1. Mothers win by not being left as sole custodians and effective sole guardians of their children’s welfare.  Mothers sharing parenting experience the same opportunity for personal development and for career opportunity as the fathers of the children. The level of stress is reduced for mothers by not having to pursue fathers for maintenance, which mothers often say re-enlivens the bitterness and arguments and prevents them from moving on.  The culturally enforced martyrdom of single motherhood and the stigmas which are sometimes attached with sole parenting are removed. In this environment, if single mothers meet other single fathers it is likely that those fathers have themselves an involved commitment with their own children and therefore any new relationship is more likely to be based on an equality of expectation and resources.


  1. Fathers win by having parity of esteem as parents. Instead of trying to deal with the emotional trauma of expecting to be treated as second class parents, subservient to the whims of the mother and often repositioning their expectation of themselves and their engagement with their children, fathers can plan to rebalance their career and family life commitments for the benefit of themselves and their children. By having equal access to state child benefits, equal and positive support from the statutory services in dealing with the whole range of parenting issues, fathers will experience a release of loving energy which recognition of their role will bring and this energy will be positively available for their children.


  1. Grandparents, uncles, aunts and cousins will all win. No longer the embarrassment of children and their grandparents and cousins etc, when they meet in the street, in school etc. The present discrimination in favour of maternal grandparents and extended families, while isolating the fathers side of the family will no longer be necessary. Grandparents who are generally completely innocent and often unaware of the parents conflicts and who end up cut off as result of family separations can now be assured of secure long term relationships with their grandchildren. In this space grandparents can provide the wisdom and ease of age, the vital linkages through the family genealogy, and a comforting ear for the problems of growing children.


  1. Society wins by the maintenance of the familial and communal bonds which shared parenting brings with it. Families are best able to impart communal values and to maintain a sense of good behaviour and to look out for their own, instead of abdicating to the state the day to day responsibility for their children. With a reduction in the exchequer spending on maintenance, the consequent reduction in spending on adversarial court hearings and costs of social workers reports etc, the taxpayers monies can then be directed into productive family support, which can benefit children and their parents.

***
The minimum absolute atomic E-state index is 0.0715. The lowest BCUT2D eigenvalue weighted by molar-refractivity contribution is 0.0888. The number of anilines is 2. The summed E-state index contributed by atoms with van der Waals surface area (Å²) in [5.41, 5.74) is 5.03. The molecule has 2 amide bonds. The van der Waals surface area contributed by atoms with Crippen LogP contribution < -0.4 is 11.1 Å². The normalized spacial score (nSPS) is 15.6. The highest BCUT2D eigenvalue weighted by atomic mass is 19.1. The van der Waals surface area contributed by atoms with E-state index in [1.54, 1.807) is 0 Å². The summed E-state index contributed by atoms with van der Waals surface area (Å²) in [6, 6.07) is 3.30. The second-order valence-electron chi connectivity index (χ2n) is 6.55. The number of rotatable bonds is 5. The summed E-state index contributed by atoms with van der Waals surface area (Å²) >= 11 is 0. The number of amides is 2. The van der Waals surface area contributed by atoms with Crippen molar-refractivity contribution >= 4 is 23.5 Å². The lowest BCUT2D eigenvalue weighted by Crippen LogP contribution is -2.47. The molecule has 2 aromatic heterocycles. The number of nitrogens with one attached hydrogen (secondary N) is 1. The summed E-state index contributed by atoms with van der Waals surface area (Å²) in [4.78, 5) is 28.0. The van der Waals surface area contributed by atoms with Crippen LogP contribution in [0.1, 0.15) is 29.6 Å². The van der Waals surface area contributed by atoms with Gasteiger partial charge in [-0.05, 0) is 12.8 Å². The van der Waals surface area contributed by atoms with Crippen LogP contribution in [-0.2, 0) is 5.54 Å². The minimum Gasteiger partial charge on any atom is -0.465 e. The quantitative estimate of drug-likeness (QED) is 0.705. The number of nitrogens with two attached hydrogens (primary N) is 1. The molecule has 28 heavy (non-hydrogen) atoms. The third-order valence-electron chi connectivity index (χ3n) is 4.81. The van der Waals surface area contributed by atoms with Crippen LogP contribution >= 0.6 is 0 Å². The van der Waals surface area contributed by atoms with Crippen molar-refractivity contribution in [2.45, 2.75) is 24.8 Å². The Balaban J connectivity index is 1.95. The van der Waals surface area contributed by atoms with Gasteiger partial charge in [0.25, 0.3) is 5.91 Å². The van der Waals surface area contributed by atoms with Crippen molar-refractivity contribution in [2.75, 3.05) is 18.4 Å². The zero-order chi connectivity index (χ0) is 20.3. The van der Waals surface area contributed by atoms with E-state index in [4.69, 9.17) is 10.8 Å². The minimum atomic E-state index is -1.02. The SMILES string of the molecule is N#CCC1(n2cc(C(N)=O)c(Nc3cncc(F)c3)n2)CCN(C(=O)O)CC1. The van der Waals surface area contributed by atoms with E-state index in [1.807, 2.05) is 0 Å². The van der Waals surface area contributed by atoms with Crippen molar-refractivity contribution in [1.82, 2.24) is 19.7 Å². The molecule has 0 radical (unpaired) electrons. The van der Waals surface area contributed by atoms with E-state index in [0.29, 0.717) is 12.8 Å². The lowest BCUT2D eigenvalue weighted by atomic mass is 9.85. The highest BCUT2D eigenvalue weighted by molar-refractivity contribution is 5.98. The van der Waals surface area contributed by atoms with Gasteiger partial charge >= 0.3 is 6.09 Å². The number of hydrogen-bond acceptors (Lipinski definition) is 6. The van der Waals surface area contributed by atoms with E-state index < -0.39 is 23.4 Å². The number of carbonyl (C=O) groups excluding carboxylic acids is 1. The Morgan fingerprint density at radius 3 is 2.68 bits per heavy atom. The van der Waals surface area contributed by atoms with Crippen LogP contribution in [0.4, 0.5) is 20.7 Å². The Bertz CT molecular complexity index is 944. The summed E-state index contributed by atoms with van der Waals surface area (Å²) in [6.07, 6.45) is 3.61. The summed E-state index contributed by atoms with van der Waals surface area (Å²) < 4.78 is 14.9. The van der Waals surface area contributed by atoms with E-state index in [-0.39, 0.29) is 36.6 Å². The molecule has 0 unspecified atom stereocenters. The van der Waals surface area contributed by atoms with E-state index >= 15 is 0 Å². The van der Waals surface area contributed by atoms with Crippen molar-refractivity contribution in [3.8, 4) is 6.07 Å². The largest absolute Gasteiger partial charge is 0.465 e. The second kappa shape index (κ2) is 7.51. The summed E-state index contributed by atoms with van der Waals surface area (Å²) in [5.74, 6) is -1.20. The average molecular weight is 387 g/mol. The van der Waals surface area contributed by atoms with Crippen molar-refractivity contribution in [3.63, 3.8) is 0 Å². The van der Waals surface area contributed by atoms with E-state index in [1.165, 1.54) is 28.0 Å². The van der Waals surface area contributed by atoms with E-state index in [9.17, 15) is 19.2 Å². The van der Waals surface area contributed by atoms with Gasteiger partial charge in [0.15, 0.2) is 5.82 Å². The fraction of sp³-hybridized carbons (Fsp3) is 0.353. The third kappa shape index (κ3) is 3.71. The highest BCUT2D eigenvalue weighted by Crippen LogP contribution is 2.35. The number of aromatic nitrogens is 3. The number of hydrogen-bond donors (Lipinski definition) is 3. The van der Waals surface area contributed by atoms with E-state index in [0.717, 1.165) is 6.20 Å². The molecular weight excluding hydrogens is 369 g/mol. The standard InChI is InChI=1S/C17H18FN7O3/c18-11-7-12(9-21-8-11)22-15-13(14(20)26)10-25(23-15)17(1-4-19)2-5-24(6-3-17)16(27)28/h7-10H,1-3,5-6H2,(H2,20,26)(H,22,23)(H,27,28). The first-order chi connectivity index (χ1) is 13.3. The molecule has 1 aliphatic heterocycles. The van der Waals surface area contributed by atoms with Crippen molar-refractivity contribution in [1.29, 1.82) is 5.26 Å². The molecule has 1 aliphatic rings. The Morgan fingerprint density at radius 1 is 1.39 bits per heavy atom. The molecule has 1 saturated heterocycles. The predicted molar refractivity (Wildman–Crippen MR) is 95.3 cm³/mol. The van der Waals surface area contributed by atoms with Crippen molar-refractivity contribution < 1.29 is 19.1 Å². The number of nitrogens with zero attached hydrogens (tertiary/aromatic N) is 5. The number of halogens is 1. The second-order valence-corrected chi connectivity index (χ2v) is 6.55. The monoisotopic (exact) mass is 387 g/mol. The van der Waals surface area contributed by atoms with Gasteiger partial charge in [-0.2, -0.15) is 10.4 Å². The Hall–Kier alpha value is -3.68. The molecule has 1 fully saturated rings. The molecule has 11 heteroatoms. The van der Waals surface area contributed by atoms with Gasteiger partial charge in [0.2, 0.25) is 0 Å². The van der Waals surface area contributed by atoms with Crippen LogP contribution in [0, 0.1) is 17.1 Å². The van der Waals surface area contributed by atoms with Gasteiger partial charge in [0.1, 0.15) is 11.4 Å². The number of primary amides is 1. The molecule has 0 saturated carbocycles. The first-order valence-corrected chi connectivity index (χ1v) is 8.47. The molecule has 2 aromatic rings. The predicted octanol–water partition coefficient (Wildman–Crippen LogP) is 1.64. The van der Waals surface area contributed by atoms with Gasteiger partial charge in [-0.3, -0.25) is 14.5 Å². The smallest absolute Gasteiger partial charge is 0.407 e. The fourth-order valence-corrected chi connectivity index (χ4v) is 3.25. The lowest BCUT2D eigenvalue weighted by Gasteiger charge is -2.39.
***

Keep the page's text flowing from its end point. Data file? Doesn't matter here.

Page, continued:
In conclusion, The philosophy of building a shared parenting culture is about improving the Quality of Life for all of  our citizens. There are those who, I believe, because of their baggage or blindness, or because of the toxic incentives which encourage them to stoke the male-female divide in order to increase their own financial gain from the hurt of others, will continue to say that Joint Custody and shared parenting cannot work. Because of the huge investment in the present model of sole custody-feckless father-martyr-mother metaphor, these people do not want change even if it’s for the better. Using vast sums of taxpayers funds they carry out and use research results not as a learning and discovery tool but rather as a way of buttressing their prior prejudices. To those who say that shared parenting cannot work I say “Get out of the way of those who are actually doing it successfully”.


If you would like to be involved in building solutions for our children’s futures, then I encourage you to become involved with us in Parental Equality. Whatever you skills there is something you can contribute and remember:- PE needs you and can only develop with your participation. So let’s hear from you.



Liam O Gogain

(Chairman PE)

11th June 2002

Parental Alienation Petition


PLEASE Help to STOP Parental Alienation NOW by signing this Petition

Ireland at present does not recognise Parental Alienation however it is recognised by the World Health Organization (WHO). It undermines the core principles of Universal Declaration of Human Rights and United Nations Convention on the Rights of the Child by not allowing a child positive access to both parents.

This is a petition from Parental Equality & Forever Fathers to the Minister of Health & Dail Eireann to introduce and support legislation that recognises Parental Alienation* as a mental disorder and to rollout the legislation and services that are required to prevent and stop Parenatal Alienation in Ireland.

This is necessary so that:

Parental Alienation is recognised by courts, HSE and Tusla and other government and community bodies and procedures created to identify it and to intervene to stop damage to the child / children involved.